You know that feeling of dread when you stroll up to a party of your better half’s co-workers, or going out with your buddy after his wife/gf just dumped him, or your annual evaluation with the boss. You walk in wishing you could be somewhere else.
At the party you are forced to talk to people you don’t know or don’t like, and then you have to stay sober so the lady can have her three coolers.
Your buddy is devastated and maybe even cries. You feel awkward and try to convince him to just get drunk and hit on another girl. This turns out to be the worst advice because after six beers and a few shots, he is telling you about how he can’t go on without her. Even worse he talks to a girl and starts telling her about his ex. You watch in horror as he crashes and burns because you know he will come to you looking to be consoled.
Your boss asks you all sorts of impossible-to-answer-correctly type of questions.
What are you goals for next year?
What are your weaknesses?
How do you plan to maximize your time?
As the sweat beads down your brow, you struggle through the agonizing 30 minutes relieved just to get out of there without having to hear about his family holiday.
Well today that’s how it felt at Oilers practice. None of them wanted to be there, and neither did any media types. They might has well have had the game-day music director playing one of his usual downer songs in the locker room. (Honestly the music in the third period of the Kings game was the worst EVER).
Craig MacTavish wasn’t available, and since the Oilers won’t have a morning skate tomorrow or Saturday, MacTavish will only do post-game interviews until Monday when the Oilers have their final availability.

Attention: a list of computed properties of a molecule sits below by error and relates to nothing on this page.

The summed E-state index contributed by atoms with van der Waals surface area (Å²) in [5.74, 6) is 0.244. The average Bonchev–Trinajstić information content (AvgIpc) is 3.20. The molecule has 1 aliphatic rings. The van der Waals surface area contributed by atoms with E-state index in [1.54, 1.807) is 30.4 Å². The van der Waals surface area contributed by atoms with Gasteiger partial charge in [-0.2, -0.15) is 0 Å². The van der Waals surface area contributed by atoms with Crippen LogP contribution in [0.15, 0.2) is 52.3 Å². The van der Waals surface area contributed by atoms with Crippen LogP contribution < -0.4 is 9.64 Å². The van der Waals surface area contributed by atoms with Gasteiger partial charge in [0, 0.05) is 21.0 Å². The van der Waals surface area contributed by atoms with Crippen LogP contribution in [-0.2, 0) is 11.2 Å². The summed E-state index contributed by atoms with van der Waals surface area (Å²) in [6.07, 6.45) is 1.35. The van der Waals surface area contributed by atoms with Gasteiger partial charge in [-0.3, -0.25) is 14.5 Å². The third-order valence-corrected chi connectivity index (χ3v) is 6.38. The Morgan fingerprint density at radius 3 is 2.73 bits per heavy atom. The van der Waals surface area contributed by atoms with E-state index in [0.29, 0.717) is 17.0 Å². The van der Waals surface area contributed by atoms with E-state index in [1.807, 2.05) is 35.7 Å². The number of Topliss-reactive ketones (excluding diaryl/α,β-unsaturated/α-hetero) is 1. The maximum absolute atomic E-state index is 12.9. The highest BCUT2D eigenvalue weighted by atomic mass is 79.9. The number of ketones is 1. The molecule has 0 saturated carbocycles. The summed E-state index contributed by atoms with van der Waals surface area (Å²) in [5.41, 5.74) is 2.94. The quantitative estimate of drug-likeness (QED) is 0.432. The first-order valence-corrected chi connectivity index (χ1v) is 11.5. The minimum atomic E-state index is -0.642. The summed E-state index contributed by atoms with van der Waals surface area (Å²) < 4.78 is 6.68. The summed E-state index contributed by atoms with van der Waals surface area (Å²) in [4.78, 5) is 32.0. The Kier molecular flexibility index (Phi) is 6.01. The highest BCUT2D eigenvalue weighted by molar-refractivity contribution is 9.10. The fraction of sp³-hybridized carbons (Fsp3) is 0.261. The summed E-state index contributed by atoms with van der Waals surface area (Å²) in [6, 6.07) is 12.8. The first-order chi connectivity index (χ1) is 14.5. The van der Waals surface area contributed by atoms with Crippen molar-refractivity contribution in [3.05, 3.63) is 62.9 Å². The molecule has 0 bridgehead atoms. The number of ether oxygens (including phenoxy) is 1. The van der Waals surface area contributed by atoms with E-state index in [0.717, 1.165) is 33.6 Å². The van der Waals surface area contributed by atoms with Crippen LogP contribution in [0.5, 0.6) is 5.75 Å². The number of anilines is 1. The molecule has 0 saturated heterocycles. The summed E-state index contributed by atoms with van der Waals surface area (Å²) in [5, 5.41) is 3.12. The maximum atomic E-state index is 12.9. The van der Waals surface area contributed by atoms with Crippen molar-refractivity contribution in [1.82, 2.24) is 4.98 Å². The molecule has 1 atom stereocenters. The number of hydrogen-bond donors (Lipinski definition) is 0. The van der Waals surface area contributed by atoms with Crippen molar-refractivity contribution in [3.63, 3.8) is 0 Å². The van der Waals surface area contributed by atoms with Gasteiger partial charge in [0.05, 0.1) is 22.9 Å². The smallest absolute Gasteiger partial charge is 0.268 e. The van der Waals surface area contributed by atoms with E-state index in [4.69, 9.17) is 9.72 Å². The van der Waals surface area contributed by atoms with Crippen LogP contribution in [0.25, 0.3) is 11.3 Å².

The Oil have missed the playoffs five of MacTavish’s last seven years, but I can’t recall a time where he went unavailable for three straight mornings. It signifies how distraught and disappointed the organization is as a whole.
They expected better, they expected to compete for the division, not a top-ten draft pick.
Is MacT’s unusual silence foreshadowing a move this summer? I sure think so. Granted there isn’t much he can say right now about the team, but I think his silence shows he doesn’t want to talk about the future, at least not until the season is over.
Outside of the coach’s future, another hot topic this summer will be how can Shawn Horcoff possibly live up to his $7 million deal next year?
Horcoff, was the consummate pro today and stood in and answered my questions.
JG: Did you play more power on power this year, and did it hinder your offence?
SH: I definitely played in more defensive situations and more defensive minutes this year than the previous two. Could I still have produced more offence with the role I had this year? Absolutely. I didn’t get off to the start I wanted. For whatever reason the first 15 to 20 games were a tough start for me. I need to work on something this summer and be better offensively next year.
JG: That contract doesn’t start until next season. When you signed it, was the expectation to be in a situation where you could live up to it? Do you need to be put in a situation where you will be given an opportunity to live up to it?